Year 11 Biology Students Investigate Biotic And Abiotic Factors At Camp Kedron

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Year 11 Biology students participated in a field investigation looking at the relationship between biotic and abiotic factors on Friday, 17th June. The students travelled to Camp Kedron, next to Ku-ring-gai Chase National Park, for their investigation. 

Year 11 Biology students Andrea, Liya and Feliciana have reflected on this field trip below:

“I found the excursion to be especially rewarding as I was provided with the opportunity to practically apply my knowledge from the classroom to real life. I learnt how to use equipment such as a compass, moisture metre and a laser range metre to measure abiotic factors such as temperature, aspect, soil moisture, soil depth and soil pH. I also learned how to measure biotic factors through sampling methods such as quadrat sampling and the capture-mark-recapture method”. Andrea P.

“The Biology ‘fieldwork-based’ excursion was a rewarding experience which allowed me to gain insight into the abiotic factors (non-living) and biotic factors (living) in ecosystems. Throughout the day, we were able to view different adaptations to plant and animal species by looking at a bush rat, brown antechinus and many plant species. Overall, my personal favourite part of the day was the bush walk up to the site where we would be conducting tests like temperature and soil pH as it was a refreshing experience and very different from the classroom environment. It also provided us with a practical understanding of our classwork, assisting us with the learning pit. Furthermore, we learnt about the connection between water and soil pH and how crayfish are affected by human impacts on the environment”. Liya N.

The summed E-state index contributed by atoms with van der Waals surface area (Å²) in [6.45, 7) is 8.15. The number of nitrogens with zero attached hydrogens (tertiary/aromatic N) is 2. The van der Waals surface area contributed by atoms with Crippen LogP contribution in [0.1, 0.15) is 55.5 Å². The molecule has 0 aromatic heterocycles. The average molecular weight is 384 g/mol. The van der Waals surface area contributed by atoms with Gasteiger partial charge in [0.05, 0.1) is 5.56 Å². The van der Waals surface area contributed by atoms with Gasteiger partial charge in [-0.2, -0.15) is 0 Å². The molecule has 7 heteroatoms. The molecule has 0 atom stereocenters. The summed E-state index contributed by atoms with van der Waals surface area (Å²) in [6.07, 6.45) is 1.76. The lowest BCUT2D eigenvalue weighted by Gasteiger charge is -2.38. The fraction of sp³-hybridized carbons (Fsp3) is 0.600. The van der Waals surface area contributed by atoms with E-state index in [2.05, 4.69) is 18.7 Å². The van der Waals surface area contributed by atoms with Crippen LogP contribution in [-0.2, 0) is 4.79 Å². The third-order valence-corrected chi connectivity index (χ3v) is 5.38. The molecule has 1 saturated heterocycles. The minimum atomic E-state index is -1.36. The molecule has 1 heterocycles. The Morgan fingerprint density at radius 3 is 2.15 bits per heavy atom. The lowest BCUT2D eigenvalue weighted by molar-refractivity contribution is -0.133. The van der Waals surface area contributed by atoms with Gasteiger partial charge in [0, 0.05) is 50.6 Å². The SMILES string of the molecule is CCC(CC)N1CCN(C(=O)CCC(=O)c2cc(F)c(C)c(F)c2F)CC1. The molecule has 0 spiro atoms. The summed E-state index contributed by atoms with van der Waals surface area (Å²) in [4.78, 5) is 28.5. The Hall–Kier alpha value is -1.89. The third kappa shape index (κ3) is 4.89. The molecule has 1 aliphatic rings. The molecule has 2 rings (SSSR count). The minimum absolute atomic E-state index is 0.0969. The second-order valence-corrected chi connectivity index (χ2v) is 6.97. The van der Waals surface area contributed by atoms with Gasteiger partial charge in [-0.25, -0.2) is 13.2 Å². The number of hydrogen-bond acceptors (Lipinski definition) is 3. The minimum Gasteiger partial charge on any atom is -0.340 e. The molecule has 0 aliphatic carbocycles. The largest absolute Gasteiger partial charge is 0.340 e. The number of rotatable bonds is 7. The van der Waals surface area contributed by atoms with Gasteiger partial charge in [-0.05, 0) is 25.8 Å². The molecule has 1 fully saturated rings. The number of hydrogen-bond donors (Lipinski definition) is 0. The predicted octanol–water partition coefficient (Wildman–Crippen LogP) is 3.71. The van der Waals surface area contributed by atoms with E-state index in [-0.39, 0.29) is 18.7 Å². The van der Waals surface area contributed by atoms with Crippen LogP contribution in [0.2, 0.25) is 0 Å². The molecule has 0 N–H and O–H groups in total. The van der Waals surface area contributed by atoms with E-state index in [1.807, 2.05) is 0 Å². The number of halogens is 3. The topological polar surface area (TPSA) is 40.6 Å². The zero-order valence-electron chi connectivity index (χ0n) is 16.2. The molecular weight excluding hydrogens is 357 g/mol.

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“This excursion allowed us to have a practical approach to our study as we could apply what we learned in the classroom to the outside. My favourite part of the day was viewing the bush rat and the antechinus as those furry creatures were practical demonstrations of how animals have physically adapted to their environment. Overall, the excursion was an exciting opportunity to venture beyond our classroom and put our practical skills to the test as well as gain valuable experiences as part of the Year 11 Biology course.” Feliciana C.S

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